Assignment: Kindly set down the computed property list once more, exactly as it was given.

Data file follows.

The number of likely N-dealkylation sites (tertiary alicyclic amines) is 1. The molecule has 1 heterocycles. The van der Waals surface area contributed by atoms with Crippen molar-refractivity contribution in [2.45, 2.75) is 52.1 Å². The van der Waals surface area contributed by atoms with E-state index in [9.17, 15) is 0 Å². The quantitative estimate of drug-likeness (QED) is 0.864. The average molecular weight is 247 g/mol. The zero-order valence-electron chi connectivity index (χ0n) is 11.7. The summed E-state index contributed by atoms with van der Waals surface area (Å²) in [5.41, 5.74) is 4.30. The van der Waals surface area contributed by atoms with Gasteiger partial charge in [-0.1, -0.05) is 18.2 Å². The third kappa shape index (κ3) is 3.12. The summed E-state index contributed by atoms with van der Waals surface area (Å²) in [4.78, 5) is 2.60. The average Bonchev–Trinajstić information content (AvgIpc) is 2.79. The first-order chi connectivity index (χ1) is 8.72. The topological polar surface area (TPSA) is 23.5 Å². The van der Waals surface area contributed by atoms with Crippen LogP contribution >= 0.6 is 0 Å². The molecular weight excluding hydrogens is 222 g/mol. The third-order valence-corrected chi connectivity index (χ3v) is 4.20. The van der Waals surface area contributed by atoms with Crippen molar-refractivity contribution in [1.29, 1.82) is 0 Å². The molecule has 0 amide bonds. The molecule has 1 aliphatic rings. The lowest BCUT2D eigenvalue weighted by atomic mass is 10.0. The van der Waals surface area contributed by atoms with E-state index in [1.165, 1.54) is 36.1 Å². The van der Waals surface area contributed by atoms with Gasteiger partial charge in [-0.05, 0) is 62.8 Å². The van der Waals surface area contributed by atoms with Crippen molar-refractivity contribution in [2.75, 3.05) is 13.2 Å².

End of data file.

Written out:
The number of likely N-dealkylation sites (tertiary alicyclic amines) is 1. The molecule has 1 heterocycles. The van der Waals surface area contributed by atoms with Crippen molar-refractivity contribution in [2.45, 2.75) is 52.1 Å². The van der Waals surface area contributed by atoms with E-state index in [9.17, 15) is 0 Å². The quantitative estimate of drug-likeness (QED) is 0.864. The average molecular weight is 247 g/mol. The zero-order valence-electron chi connectivity index (χ0n) is 11.7. The summed E-state index contributed by atoms with van der Waals surface area (Å²) in [5.41, 5.74) is 4.30. The van der Waals surface area contributed by atoms with Gasteiger partial charge in [-0.1, -0.05) is 18.2 Å². The third kappa shape index (κ3) is 3.12. The summed E-state index contributed by atoms with van der Waals surface area (Å²) in [4.78, 5) is 2.60. The average Bonchev–Trinajstić information content (AvgIpc) is 2.79. The first-order chi connectivity index (χ1) is 8.72. The topological polar surface area (TPSA) is 23.5 Å². The van der Waals surface area contributed by atoms with Crippen LogP contribution >= 0.6 is 0 Å². The molecular weight excluding hydrogens is 222 g/mol. The third-order valence-corrected chi connectivity index (χ3v) is 4.20. The van der Waals surface area contributed by atoms with Crippen molar-refractivity contribution in [1.29, 1.82) is 0 Å². The molecule has 0 amide bonds. The molecule has 1 aliphatic rings. The lowest BCUT2D eigenvalue weighted by atomic mass is 10.0. The van der Waals surface area contributed by atoms with E-state index in [1.165, 1.54) is 36.1 Å². The van der Waals surface area contributed by atoms with Gasteiger partial charge in [-0.05, 0) is 62.8 Å². The van der Waals surface area contributed by atoms with Crippen molar-refractivity contribution in [2.75, 3.05) is 13.2 Å².